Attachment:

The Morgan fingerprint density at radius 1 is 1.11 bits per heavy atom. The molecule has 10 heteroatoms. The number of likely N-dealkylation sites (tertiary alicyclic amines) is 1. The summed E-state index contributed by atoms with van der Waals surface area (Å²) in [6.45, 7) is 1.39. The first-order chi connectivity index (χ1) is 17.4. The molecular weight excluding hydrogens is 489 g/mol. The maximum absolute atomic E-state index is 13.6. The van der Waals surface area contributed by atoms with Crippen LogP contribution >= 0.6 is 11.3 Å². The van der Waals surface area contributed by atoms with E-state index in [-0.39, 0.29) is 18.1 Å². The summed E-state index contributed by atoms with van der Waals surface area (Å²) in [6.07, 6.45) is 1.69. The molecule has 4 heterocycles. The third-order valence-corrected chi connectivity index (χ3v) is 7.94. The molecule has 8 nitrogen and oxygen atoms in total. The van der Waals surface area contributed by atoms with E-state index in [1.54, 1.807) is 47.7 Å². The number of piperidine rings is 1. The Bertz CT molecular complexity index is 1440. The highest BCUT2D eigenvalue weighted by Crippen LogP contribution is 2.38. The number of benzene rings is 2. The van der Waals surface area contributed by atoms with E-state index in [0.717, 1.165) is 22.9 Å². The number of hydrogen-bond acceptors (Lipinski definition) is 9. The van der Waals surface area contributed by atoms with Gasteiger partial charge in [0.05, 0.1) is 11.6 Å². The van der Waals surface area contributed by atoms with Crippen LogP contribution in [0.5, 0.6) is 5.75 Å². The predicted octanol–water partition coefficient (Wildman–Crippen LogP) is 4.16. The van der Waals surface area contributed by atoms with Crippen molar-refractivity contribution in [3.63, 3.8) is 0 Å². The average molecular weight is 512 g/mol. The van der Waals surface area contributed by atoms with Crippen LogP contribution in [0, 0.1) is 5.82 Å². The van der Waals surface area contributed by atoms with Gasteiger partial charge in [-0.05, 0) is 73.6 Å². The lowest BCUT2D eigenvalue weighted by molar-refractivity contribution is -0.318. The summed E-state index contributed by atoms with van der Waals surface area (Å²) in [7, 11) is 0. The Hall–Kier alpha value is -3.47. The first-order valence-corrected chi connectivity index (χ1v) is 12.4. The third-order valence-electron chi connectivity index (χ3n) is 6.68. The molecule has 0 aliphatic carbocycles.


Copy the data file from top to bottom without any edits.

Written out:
The Morgan fingerprint density at radius 1 is 1.11 bits per heavy atom. The molecule has 10 heteroatoms. The number of likely N-dealkylation sites (tertiary alicyclic amines) is 1. The summed E-state index contributed by atoms with van der Waals surface area (Å²) in [6.45, 7) is 1.39. The first-order chi connectivity index (χ1) is 17.4. The molecular weight excluding hydrogens is 489 g/mol. The maximum absolute atomic E-state index is 13.6. The van der Waals surface area contributed by atoms with Crippen LogP contribution >= 0.6 is 11.3 Å². The van der Waals surface area contributed by atoms with E-state index in [-0.39, 0.29) is 18.1 Å². The summed E-state index contributed by atoms with van der Waals surface area (Å²) in [6.07, 6.45) is 1.69. The molecule has 4 heterocycles. The third-order valence-corrected chi connectivity index (χ3v) is 7.94. The molecule has 8 nitrogen and oxygen atoms in total. The van der Waals surface area contributed by atoms with E-state index in [1.54, 1.807) is 47.7 Å². The number of piperidine rings is 1. The Bertz CT molecular complexity index is 1440. The highest BCUT2D eigenvalue weighted by Crippen LogP contribution is 2.38. The number of benzene rings is 2. The van der Waals surface area contributed by atoms with E-state index in [0.717, 1.165) is 22.9 Å². The number of hydrogen-bond acceptors (Lipinski definition) is 9. The van der Waals surface area contributed by atoms with Gasteiger partial charge in [0.05, 0.1) is 11.6 Å². The van der Waals surface area contributed by atoms with Crippen LogP contribution in [0.5, 0.6) is 5.75 Å². The predicted octanol–water partition coefficient (Wildman–Crippen LogP) is 4.16. The van der Waals surface area contributed by atoms with Crippen molar-refractivity contribution in [3.63, 3.8) is 0 Å². The average molecular weight is 512 g/mol. The van der Waals surface area contributed by atoms with Crippen LogP contribution in [0, 0.1) is 5.82 Å². The van der Waals surface area contributed by atoms with Gasteiger partial charge in [-0.05, 0) is 73.6 Å². The lowest BCUT2D eigenvalue weighted by molar-refractivity contribution is -0.318. The summed E-state index contributed by atoms with van der Waals surface area (Å²) in [7, 11) is 0. The Hall–Kier alpha value is -3.47. The first-order valence-corrected chi connectivity index (χ1v) is 12.4. The third-order valence-electron chi connectivity index (χ3n) is 6.68. The molecule has 0 aliphatic carbocycles.